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Environmental Health – Air Quality

Radon

Radon is a gas that has no smell and no color.  It is the number one cause of lung cancer in non-smokers and raises the risk for smokers.   

Sources: Earth and rock beneath home; well water; building materials.

Health Effects: No acute symptoms. Estimated to cause about ten percent of lung cancer deaths. Smokers are at higher risk of developing radon induced lung cancer.

Steps to reduce Radon exposure: Test your home for radon; Get professional advice before planning and carrying out radon reduction measures; Seal cracks and other openings in the basement floor; Ventilate crawl space; Treat radon contaminated well water by aerating or filtering through granulated activated charcoal.

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Resources: http://www2.epa.gov/radon

Radon Exposure in Your Home….What’s Your Radon Risk? – Maryland Department of the Environment

Radon – Maryland Department of Health 

 

Carbon Monoxide

Sources: Unvented kerosene and gas heaters; leaking chimneys and furnaces; gas stoves; Automobile exhaust from attached garages; Environmental tobacco smoke.

Health Effects: At low concentrations, fatigue in healthy people and chest pain in people with heart disease. At higher concentrations, impaired vision and coordination, headaches, dizziness, confusion, and nausea. Fatal at very high concentrations.

Steps to reduce Exposure: Keep gas appliances properly adjusted; consider purchasing vented gas space heaters and furnaces; use proper fuel in kerosene space heaters; install and use exhaust fan vented to outdoors over gas stoves; open flues when gas fireplaces are in use; do not idle car inside garage; have a trained professional inspect, clean, and tune-up central heating system.

Sources: Deteriorating or damaged insulation, fire proofing, or acoustical materials.

Health effects: No acute symptoms. Chest and abdominal cancers and lung diseases. Smokers are at higher risk of developing asbestos induced lung cancer.

Steps to reduce exposure: Seek professional advice to identify potential asbestos problems. Use trained and qualified contractors for control measures that may disturb asbestos for cleanup. Follow proper procedures in replacing wood stove door gaskets that may contain asbestos.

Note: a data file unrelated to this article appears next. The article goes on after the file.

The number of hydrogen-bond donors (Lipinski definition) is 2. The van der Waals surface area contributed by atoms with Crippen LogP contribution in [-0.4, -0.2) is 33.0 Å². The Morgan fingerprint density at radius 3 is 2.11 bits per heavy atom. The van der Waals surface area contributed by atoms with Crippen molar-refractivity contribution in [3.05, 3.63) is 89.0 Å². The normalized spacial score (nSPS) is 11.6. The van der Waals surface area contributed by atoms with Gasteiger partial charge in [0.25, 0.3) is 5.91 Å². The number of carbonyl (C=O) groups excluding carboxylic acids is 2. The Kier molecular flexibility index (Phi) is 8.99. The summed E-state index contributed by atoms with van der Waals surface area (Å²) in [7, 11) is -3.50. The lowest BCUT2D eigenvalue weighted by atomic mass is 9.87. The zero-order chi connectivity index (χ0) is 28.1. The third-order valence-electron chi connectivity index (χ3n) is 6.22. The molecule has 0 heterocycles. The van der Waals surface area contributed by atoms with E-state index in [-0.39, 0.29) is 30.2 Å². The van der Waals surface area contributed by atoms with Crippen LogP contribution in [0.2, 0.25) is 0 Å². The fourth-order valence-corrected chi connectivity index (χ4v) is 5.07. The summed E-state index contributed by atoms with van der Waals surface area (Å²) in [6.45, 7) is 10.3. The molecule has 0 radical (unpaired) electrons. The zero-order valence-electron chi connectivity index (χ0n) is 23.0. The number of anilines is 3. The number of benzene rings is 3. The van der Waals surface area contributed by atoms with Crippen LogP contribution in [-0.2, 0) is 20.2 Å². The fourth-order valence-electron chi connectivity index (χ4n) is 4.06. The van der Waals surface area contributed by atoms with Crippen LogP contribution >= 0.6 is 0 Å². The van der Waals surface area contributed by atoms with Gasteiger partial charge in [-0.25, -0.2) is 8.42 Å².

Resources: 

 

Asbestos

Sources: Deteriorating or damaged insulation, fire proofing, or acoustical materials.

Health effects: No acute symptoms. Chest and abdominal cancers and lung diseases. Smokers are at higher risk of developing asbestos induced lung cancer.

Steps to reduce exposure: Seek professional advice to identify potential asbestos problems. Use trained and qualified contractors for control measures that may disturb asbestos for cleanup. Follow proper procedures in replacing wood stove door gaskets that may contain asbestos.

 

Lead

Sources: Automobile exhaust. Sanding or open flame burning of lead based paint. Activities involving lead solder.

Health effects: Impaired mental and physical development in both fetuses and young children. Decreased coordination and mental abilities; damage to kidneys and nervous system, and red blood cells. May increase blood pressure.

Steps to reduce exposure: If you suspect that the paint you are removing may contain lead, have it tested. Leave lead-based paint undisturbed; do not sand or burn off. If lead exposure is suspected, consult your health department about appropriate removal and clean-up procedures and have your blood lead levels tested.

 

Mold

Sources: Mold grows in humid environments where there is excessive moisture in buildings or on building materials such as insulation and drywall in basements and bathrooms or where a water leak has occurred.

Health Effects: Headaches, breathing difficulties, skin irritation, allergic reaction and aggravation of asthma symptoms. The vast majority of health problems with mold come from making existing problems worse. Research is ongoing.

Steps to reduce Mold exposure: Prevention is the first step. If there are areas in your home that have excessive moisture, take steps to reduce it. Ventilating the area better, sealing the area where the moisture originates (such as basement walls) or installing dehumidifiers are ways to do this. If mold comes from leaks or flooding, you probably will need to hire a specialist to correct the problem.